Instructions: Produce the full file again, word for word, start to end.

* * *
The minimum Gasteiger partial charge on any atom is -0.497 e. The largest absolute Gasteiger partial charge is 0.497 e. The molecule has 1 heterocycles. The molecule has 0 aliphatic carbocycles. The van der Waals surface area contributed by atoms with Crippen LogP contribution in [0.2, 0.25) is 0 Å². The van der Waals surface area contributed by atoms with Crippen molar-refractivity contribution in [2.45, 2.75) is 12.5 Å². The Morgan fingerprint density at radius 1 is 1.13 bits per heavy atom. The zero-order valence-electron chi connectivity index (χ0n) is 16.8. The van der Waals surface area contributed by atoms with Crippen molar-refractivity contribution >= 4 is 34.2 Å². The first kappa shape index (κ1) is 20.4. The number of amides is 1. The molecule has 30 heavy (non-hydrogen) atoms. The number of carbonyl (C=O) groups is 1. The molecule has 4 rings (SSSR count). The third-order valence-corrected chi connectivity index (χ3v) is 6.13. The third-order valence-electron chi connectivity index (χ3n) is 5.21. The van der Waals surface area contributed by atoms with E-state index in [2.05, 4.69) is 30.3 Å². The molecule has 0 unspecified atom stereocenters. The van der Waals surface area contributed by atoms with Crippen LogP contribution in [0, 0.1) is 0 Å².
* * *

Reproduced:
The minimum Gasteiger partial charge on any atom is -0.497 e. The largest absolute Gasteiger partial charge is 0.497 e. The molecule has 1 heterocycles. The molecule has 0 aliphatic carbocycles. The van der Waals surface area contributed by atoms with Crippen LogP contribution in [0.2, 0.25) is 0 Å². The van der Waals surface area contributed by atoms with Crippen molar-refractivity contribution in [2.45, 2.75) is 12.5 Å². The Morgan fingerprint density at radius 1 is 1.13 bits per heavy atom. The zero-order valence-electron chi connectivity index (χ0n) is 16.8. The van der Waals surface area contributed by atoms with Crippen molar-refractivity contribution >= 4 is 34.2 Å². The first kappa shape index (κ1) is 20.4. The number of amides is 1. The molecule has 30 heavy (non-hydrogen) atoms. The number of carbonyl (C=O) groups is 1. The molecule has 4 rings (SSSR count). The third-order valence-corrected chi connectivity index (χ3v) is 6.13. The third-order valence-electron chi connectivity index (χ3n) is 5.21. The van der Waals surface area contributed by atoms with E-state index in [2.05, 4.69) is 30.3 Å². The molecule has 0 unspecified atom stereocenters. The van der Waals surface area contributed by atoms with Crippen LogP contribution in [0, 0.1) is 0 Å².